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See also: Isotope

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EnglishEdit

 
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Etymology 1Edit

From the prefix iso- +‎ Ancient Greek τόπος (tópos, place), because the different isotopes of a chemical element always occupy the same position in the periodic table of elements. The term was coined in 1909 by Scottish doctor Margaret Todd and first used publicly on February 27, 1913 by English chemist Frederick Soddy.

PronunciationEdit

NounEdit

isotope (plural isotopes)

  1. (physics) Any of two or more forms of an element where the atoms have the same number of protons, but a different number of neutrons within their nuclei. As a consequence, atoms of isotopes will have the same atomic number but a different mass number.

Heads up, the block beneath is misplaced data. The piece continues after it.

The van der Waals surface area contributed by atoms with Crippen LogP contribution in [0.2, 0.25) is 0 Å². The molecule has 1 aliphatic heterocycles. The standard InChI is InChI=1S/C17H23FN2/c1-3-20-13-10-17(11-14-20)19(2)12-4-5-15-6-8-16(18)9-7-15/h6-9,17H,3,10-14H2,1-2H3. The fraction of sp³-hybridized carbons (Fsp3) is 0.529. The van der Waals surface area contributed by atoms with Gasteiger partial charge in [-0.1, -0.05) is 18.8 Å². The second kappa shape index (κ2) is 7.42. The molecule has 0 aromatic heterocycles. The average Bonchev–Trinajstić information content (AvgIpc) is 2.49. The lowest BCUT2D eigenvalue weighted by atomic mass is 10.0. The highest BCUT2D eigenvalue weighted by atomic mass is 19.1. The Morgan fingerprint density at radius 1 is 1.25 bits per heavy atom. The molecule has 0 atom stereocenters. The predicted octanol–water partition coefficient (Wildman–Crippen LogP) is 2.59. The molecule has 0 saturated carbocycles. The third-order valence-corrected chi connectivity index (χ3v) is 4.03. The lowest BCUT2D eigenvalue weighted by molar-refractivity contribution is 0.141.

Usage notesEdit

Technically, isotopes are nuclides having the same atomic number but different mass number. In practice, the term isotope is often used instead of nuclide.

Derived termsEdit
TranslationsEdit

See alsoEdit

Etymology 2Edit

Possible back-formation from isotopy.

PronunciationEdit

VerbEdit

isotope (third-person singular simple present isotopes, present participle isotoping, simple past and past participle isotoped)

  1. (topology, transitive) To define or demonstrate an isotopy of (one map with another).
Related termsEdit

AnagramsEdit


FrenchEdit

PronunciationEdit

AdjectiveEdit

isotope (plural isotopes)

  1. isotopic (relating to isotopes)

NounEdit

isotope m (plural isotopes)

  1. isotope

Further readingEdit


GermanEdit

AdjectiveEdit

isotope

  1. inflected form of isotop

LatinEdit

NounEdit

isotope

  1. vocative singular of isotopus